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Magnus Brännström, CEO, Oriflame

Magnus Brännström – CEO Oriflame Interview

 

The Moscow times has published a great interview with Oriflame CEO Magnus Brännström

Russia was a key stepping stone in Brännström career, but it has taught him many lessons he’s carried with him.

When Magnus Brännström was 12, he and his family, suppressing their fear, crossed the Iron Curtain for a vacation in the Soviet Union, their friends' warnings still ringing in their ears.

"You will never come back, and end up in Siberia," the Brännström's neighbors said. Instead — though the fear remained — he became enraptured.

"In Russia they say, 'if you don't risk anything, you will never drink champagne.' Or that you will never get to kiss beautiful women. I believe that," Brännström said. "This country is clearly rewarding the risk takers."

Brännström, 47, is not a man to rest on his laurels. After the pioneering preteen excursion to the Soviet Union, he went into the Swedish military. Later, deciding to learn Russian and study the country's history, he worked as a tour guide in the last years of the communist state, going to Leningrad with Swedes who "basically, wanted to get drunk." He also served as part of the original management team of the landmark Grand Hotel in St. Petersburg.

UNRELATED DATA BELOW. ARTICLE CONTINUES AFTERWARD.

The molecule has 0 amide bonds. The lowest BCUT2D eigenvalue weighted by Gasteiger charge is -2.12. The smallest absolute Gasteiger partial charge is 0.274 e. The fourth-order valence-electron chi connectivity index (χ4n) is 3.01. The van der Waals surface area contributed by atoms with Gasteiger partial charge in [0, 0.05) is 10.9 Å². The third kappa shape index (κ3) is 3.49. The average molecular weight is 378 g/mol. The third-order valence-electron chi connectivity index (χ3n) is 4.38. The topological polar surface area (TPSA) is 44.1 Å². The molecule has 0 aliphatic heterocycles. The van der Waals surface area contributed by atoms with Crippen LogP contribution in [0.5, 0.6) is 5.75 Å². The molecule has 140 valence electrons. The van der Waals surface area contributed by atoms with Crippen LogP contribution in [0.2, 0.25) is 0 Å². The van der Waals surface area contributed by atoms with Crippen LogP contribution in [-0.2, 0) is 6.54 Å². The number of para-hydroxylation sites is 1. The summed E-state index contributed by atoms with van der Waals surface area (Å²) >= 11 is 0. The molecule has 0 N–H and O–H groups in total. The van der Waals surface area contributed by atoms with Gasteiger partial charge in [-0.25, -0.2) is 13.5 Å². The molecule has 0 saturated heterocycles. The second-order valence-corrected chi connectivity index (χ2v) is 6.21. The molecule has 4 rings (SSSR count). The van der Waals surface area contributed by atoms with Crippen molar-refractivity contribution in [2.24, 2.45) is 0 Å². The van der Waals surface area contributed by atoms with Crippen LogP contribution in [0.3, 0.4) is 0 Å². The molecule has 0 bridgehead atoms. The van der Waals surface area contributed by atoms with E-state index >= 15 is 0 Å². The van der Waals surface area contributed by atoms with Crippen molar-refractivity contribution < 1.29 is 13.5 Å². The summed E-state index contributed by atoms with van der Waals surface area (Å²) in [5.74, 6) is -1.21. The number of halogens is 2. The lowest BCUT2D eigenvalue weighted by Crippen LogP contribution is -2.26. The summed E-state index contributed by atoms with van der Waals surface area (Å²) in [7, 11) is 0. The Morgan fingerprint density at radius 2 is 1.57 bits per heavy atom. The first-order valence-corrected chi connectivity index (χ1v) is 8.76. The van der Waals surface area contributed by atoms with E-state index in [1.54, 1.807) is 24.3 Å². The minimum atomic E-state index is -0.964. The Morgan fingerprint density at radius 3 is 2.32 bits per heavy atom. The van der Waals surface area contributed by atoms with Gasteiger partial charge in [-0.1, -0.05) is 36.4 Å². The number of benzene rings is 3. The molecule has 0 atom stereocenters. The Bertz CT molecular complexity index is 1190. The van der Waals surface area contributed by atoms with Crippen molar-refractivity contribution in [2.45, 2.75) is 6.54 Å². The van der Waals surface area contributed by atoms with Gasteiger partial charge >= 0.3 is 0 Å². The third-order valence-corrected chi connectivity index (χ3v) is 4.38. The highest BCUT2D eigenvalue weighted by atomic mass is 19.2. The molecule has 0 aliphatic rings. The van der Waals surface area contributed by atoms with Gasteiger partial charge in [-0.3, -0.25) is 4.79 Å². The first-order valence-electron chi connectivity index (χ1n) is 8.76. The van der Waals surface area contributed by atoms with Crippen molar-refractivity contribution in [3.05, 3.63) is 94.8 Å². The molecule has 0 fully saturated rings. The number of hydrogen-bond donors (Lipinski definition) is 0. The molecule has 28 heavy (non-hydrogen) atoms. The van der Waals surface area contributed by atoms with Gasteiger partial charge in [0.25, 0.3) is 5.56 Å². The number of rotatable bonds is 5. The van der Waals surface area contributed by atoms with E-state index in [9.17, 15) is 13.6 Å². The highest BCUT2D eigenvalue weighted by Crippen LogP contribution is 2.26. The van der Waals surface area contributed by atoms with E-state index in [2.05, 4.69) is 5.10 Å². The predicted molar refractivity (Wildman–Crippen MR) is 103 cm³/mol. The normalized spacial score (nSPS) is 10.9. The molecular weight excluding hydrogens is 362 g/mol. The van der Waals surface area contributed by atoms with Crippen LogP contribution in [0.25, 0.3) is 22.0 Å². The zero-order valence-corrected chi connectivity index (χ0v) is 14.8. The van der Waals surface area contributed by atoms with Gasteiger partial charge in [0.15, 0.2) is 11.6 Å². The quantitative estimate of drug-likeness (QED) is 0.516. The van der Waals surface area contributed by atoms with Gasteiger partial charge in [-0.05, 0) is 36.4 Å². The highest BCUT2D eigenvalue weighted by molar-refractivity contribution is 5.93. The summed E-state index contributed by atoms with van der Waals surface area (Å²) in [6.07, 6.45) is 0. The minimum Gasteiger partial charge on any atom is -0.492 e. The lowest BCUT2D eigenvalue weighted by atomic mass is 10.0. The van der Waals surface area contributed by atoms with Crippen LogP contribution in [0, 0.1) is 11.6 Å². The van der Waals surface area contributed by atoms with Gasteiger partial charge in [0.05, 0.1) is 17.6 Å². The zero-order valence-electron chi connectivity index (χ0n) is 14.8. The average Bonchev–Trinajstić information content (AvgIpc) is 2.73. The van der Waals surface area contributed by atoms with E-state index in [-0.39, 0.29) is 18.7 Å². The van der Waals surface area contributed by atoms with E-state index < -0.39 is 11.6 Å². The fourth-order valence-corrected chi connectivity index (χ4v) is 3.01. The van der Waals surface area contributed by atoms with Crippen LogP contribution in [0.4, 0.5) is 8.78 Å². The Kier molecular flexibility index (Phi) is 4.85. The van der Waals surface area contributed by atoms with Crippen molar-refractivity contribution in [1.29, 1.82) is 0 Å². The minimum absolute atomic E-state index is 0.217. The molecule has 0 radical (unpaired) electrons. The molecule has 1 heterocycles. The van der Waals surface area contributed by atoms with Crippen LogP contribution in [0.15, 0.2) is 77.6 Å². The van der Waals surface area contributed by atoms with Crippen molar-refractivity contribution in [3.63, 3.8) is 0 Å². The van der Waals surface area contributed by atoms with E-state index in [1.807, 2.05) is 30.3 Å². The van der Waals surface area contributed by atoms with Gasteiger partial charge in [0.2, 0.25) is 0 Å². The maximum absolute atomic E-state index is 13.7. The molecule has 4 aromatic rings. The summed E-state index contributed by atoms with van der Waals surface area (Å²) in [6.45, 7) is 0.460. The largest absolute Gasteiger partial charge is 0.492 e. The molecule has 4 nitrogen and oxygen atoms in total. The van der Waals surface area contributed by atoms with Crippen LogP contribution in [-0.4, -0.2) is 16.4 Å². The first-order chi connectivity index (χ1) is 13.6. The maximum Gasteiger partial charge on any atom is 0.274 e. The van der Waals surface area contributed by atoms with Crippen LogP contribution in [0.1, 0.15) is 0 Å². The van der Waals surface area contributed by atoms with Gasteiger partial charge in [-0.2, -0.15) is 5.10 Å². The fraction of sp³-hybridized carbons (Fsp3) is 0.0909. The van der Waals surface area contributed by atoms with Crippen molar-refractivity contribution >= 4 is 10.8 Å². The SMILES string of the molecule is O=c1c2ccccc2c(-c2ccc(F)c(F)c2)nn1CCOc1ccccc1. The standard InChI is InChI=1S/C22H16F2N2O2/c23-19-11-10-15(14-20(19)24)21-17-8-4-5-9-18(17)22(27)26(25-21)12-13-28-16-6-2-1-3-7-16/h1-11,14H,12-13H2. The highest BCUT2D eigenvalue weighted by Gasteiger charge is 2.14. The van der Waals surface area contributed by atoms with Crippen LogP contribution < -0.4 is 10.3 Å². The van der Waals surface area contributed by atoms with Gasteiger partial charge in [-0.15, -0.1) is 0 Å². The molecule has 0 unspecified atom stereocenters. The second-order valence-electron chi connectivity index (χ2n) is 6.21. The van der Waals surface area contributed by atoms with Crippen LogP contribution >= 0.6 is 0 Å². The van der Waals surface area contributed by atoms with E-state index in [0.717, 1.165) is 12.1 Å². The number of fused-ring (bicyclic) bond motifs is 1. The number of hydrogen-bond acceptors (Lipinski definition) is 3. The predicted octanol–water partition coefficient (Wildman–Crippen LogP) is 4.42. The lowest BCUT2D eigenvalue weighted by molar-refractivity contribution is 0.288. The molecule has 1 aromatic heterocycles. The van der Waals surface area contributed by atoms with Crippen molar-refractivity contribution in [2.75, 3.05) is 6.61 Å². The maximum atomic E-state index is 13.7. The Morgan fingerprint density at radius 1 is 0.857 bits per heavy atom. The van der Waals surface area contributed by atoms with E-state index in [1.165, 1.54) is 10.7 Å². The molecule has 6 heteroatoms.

Trying to do business in the anarchic 1990s, Brännström had to navigate bundles of red tape, contradictory laws and face off against a landlord who negotiated the rent by putting a lock on his tenant's office door. He rose to become cosmetics group Oriflame's regional director for Russia and the CIS, Baltics and Asia. The experience served him well — he was appointed chief executive of the entire company at the age of 39.

Becoming regional director of Swedish Oriflame, the Brännström family friends' predictions about his winding up in Siberia became a reality — with one small difference. Rather than being exiled there, Brännström opted to conquer it, along with the country's other regions.

Russia is a country of strong women, says Brännström. This has helped turn it into Oriflame's number one market, and sales are expected to increase further as the company opens a new factory in the Moscow region town of Noginsk next fall.

Thousands of Russian women as well as some men have jumped onboard as beauty consultants, deepening the company's market reach. A recently launched online store is also making Oriflame the direct sales cosmetics brand to beat.

The Moscow Times sat down with the Oriflame chief during his visit to the capital to talk about migration policy, switching from a brewery to a cosmetics business, and winning Russia's risk lottery.

Q: When did you first come to Russia?

A: The first time I came to the Soviet Union was in 1978. I was 12 years old and my father and mother took my sister and me to Leningrad. I remember when we passed the border from Finland to the Soviet Union. We were scared, all of us, but excited. We had four days in Leningrad, which was much more beautiful than we had anticipated. The weather was fantastic and I got a small travel book, which was about Leningrad. There was a chapter there about history and I love history. I just fell in love with Russian history there and then. Because I was in Leningrad with all the palaces and happenings around me, it felt like I was in the book. I always had this strange relationship with Russia. It was something special.

Q: What were your early impressions of Russia?